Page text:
The site, known as Blackgrounds, dates back to around 50 AD, although it initially housed an Iron Age village dating back to around 400 BC, HS2 said.
HS2 archaeologists uncovered a vast Roman trading settlement in Northamptonshire. Credit: Courtesy HS2 Ltd
As an Iron Age road and more than 30 roundhouses were found near the Roman remains, archaeologists believe the Iron Age village developed into a wealthy Roman settlement.
The area is believed to have developed over time and become wealthier, with new roads and stone buildings being constructed.
A Roman pot is shown as HS2 archaeologists uncover vast Roman trading settlement in Northamptonshire. Credit: Courtesy HS2 Ltd
A huge Roman road around 10 meters in width (33 feet) runs through the settlement, far exceeding the normal maximum of around four meters (13 feet), said James West, site manager for MOLA Headland Infrastructure, which oversaw the excavation.
Experts believe this road — described as “exceptional in its size” — indicates the settlement was once a busy area with carts going in and out with goods.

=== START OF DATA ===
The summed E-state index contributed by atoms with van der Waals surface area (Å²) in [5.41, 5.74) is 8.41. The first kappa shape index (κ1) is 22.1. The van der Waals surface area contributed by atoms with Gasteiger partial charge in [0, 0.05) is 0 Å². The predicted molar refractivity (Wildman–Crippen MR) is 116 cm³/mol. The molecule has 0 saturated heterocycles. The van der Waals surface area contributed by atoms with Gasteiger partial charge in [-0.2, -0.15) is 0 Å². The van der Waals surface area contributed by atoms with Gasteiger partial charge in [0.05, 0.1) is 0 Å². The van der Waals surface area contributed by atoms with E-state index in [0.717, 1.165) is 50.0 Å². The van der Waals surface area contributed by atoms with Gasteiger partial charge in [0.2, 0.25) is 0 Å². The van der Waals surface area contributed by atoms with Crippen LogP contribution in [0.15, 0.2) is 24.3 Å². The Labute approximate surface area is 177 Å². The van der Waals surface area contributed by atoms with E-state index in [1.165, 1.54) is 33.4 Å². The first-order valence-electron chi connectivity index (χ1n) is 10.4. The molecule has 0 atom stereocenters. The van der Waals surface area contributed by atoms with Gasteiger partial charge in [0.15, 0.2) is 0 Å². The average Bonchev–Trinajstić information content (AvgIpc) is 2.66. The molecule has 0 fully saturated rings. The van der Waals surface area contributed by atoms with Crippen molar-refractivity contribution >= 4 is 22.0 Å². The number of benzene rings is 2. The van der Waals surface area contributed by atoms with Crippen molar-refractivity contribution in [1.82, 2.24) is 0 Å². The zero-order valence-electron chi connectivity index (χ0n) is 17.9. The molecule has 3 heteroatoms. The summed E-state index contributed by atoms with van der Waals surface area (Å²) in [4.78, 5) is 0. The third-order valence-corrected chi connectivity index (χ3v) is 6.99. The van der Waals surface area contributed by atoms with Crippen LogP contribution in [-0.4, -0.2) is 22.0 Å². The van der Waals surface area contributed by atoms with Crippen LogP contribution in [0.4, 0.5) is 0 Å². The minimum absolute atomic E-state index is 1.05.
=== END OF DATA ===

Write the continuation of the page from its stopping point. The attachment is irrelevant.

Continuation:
“Uncovering such a well-preserved and large Roman road, as well as so many high quality finds has been extraordinary and tells us so much about the people who lived here,” West said in the press release.
A lead weight, cast into the shape of a head, was found at the site. Credit: Leon Neal/Getty Images
“The site really does have the potential to transform our understanding of the Roman landscape in the region and beyond.”
Unearthed workshops, kilns and several wells suggest the town would have been a “bustling and busy area” at its peak, the press release says. In addition to industrial practices, the foundations of buildings used for domestic purposes were also uncovered.
More than 300 Roman coins were found, suggesting a significant volume of commerce passed through the area.
This coin depicting Marcus Aurelius from the reign of Emperor Constantine was one of more than 300 unearthed. Credit: Leon Neal/Getty Images
Glass vessels, highly decorative pottery, jewelry and evidence of cosmetics — as the mineral galena, which was crushed and mixed with oil to create makeup — was also discovered.
The quality of the soil, which is a fiery red color in some parts, suggest activities involving burning took place in the area, such as bread making, metal work or pottery.
The soil is a fiery red color in parts, suggesting activities involving burning. Credit: HS2 Ltd.
A pair of shackles discovered could also be evidence of either slave labor or criminal activity, the press release says.
The artifacts will be cleaned and examined by specialists, while the layout of the area and details of the buildings are being mapped.
Blackgrounds is one of more than 100 archaeological sites between London and Birmingham that HS2 has examined since 2018.